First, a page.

Originally published in the Autumn 2019 edition of the Virginia Defender, printed October 28. Reproduced here for accessibility and archival purposes. To find other stories in this issue or download the full PDF, see this post. For the full web catalog, see our Full Issues page.
Based on a talk Virginia Defender editor Phil Wilayto was invited to give at the Sept. 21 RPEC immigrant justice teach-in.
The past few years have seen a sharp increase in the number of people from Central America trying to immigrate to the United States. President Trump and other bigots call it an “invasion” and have enacted barbaric measures to try and terrify people from trying to cross the border.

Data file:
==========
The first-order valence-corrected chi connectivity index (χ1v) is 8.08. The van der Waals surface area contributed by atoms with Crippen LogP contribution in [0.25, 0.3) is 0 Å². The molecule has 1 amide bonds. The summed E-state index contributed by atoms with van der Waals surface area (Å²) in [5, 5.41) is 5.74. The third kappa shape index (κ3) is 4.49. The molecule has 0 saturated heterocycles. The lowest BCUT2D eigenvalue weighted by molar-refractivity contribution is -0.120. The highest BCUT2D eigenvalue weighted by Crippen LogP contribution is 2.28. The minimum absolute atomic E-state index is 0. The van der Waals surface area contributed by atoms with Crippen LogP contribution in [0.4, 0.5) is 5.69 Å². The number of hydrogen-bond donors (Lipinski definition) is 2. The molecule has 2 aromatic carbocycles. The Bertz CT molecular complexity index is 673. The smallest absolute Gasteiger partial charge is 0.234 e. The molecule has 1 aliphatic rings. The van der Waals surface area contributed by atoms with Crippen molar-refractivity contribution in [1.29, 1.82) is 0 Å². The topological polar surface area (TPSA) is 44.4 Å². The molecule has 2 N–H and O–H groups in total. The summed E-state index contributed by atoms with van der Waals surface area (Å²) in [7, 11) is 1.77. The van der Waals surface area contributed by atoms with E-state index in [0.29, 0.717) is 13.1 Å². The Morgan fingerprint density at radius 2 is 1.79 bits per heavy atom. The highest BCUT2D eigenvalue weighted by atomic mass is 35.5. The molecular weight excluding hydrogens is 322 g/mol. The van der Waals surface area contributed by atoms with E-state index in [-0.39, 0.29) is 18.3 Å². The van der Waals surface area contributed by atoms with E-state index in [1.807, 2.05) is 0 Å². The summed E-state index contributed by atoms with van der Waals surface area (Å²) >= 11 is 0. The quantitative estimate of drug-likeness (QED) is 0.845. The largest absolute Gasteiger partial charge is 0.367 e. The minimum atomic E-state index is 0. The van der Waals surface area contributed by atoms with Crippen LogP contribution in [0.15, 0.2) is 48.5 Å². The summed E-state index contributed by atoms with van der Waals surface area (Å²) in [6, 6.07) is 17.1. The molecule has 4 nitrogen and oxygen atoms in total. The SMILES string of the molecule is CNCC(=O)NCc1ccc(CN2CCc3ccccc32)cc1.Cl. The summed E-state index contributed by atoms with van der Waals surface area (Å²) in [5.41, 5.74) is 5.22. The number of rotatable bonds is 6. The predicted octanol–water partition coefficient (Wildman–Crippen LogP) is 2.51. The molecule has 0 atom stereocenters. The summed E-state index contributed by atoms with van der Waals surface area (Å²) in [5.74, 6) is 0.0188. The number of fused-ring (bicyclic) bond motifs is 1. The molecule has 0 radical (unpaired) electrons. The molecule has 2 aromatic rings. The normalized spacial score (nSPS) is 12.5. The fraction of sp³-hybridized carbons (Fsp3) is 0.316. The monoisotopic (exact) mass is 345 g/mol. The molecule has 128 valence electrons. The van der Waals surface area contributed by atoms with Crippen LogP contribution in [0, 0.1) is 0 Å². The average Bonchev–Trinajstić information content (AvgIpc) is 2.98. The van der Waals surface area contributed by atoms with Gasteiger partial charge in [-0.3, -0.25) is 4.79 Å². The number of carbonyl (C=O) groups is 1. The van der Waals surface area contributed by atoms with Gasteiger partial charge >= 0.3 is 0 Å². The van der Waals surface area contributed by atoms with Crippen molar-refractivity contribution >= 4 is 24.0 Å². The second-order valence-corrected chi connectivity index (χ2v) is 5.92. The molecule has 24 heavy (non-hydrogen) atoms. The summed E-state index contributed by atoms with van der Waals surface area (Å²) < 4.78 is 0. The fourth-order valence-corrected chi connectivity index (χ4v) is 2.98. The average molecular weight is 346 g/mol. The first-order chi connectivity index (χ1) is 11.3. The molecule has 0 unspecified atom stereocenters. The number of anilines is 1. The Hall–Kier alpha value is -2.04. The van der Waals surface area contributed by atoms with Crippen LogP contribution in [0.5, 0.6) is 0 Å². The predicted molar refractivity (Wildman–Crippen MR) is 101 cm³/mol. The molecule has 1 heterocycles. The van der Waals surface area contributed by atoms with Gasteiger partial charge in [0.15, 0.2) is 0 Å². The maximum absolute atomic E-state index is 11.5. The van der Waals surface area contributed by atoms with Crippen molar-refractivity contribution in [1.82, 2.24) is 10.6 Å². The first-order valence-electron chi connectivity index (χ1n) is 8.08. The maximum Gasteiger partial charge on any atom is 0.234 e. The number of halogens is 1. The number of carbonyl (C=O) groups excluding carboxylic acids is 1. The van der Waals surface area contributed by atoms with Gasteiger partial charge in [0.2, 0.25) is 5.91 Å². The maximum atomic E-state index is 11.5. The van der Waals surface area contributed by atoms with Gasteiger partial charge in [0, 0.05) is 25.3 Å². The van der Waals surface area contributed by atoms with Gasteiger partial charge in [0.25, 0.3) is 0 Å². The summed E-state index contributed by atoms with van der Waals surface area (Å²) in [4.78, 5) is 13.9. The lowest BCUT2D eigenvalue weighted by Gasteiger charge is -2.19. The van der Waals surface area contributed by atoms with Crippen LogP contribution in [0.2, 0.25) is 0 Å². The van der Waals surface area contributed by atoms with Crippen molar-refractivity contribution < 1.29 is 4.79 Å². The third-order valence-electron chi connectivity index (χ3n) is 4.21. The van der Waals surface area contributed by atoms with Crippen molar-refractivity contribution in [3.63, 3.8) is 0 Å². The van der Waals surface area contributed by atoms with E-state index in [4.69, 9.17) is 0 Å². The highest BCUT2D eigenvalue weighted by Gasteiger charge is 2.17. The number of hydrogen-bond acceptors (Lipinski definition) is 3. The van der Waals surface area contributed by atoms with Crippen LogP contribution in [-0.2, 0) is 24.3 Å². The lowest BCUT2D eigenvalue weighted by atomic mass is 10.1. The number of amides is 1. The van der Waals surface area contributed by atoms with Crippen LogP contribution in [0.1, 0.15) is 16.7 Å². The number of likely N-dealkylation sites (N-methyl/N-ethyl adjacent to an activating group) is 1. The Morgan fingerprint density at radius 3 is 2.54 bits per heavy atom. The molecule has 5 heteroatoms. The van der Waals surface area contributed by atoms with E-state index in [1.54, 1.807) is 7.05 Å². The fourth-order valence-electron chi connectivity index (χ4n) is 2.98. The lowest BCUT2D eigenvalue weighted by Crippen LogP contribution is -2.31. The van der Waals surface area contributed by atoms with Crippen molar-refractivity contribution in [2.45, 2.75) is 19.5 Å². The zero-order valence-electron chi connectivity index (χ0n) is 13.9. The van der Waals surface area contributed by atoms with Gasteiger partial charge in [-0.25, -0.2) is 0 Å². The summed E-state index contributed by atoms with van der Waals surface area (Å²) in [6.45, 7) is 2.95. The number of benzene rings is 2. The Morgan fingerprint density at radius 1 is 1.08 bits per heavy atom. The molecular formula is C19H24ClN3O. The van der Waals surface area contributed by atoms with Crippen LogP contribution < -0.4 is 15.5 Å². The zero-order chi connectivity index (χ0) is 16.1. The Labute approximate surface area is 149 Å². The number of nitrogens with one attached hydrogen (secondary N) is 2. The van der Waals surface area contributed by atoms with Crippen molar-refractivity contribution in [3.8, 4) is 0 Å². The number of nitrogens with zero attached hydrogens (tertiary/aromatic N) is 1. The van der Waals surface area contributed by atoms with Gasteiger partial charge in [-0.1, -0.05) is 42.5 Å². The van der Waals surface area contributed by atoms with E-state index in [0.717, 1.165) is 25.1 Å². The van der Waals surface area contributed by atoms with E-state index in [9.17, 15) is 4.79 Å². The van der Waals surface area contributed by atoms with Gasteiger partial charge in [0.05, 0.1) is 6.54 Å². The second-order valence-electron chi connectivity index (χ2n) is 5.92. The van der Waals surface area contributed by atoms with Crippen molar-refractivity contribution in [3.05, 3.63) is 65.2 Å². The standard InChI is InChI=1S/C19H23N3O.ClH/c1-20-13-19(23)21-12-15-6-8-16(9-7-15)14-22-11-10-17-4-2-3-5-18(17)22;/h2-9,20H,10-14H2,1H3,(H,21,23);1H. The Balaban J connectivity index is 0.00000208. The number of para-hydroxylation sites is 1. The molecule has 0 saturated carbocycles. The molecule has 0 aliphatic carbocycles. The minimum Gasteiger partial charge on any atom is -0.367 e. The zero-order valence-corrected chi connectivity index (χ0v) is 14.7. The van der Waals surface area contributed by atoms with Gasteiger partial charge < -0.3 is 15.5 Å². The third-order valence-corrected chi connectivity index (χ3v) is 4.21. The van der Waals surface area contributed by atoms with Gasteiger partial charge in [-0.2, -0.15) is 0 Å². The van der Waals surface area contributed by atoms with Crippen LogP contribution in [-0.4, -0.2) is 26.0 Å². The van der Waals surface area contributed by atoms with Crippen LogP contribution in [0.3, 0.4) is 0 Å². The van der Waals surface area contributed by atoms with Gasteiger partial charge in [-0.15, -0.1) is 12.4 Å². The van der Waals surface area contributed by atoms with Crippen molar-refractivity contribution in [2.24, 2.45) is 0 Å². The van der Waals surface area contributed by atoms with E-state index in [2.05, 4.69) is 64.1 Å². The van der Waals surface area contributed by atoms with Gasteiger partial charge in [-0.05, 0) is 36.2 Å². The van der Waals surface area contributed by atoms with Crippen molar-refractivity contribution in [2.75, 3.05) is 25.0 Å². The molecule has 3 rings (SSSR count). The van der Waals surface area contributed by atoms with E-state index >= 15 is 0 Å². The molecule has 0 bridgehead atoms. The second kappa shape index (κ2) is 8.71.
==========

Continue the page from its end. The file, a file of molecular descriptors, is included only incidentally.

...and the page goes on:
So why do they come?
The Northern Triangle
According to the human rights organization Amnesty International, the Northern Triangle of Central America, composed of El Salvador, Guatemala, and Honduras, is considered one of the most dangerous places on earth, a situation that has caused unprecedented levels of migration.
And much of the violence and resulting poverty can be traced right back to U.S. foreign policy.
For many decades, these countries have been run by small, wealthy elites, known as oligarchs, propped up by the U.S. government because they allowed U.S. corporations to plunder their countries’ resources in return for being allowed to run corrupt regimes.
As an inevitable result, the people of these countries have fought back, by any means necessary.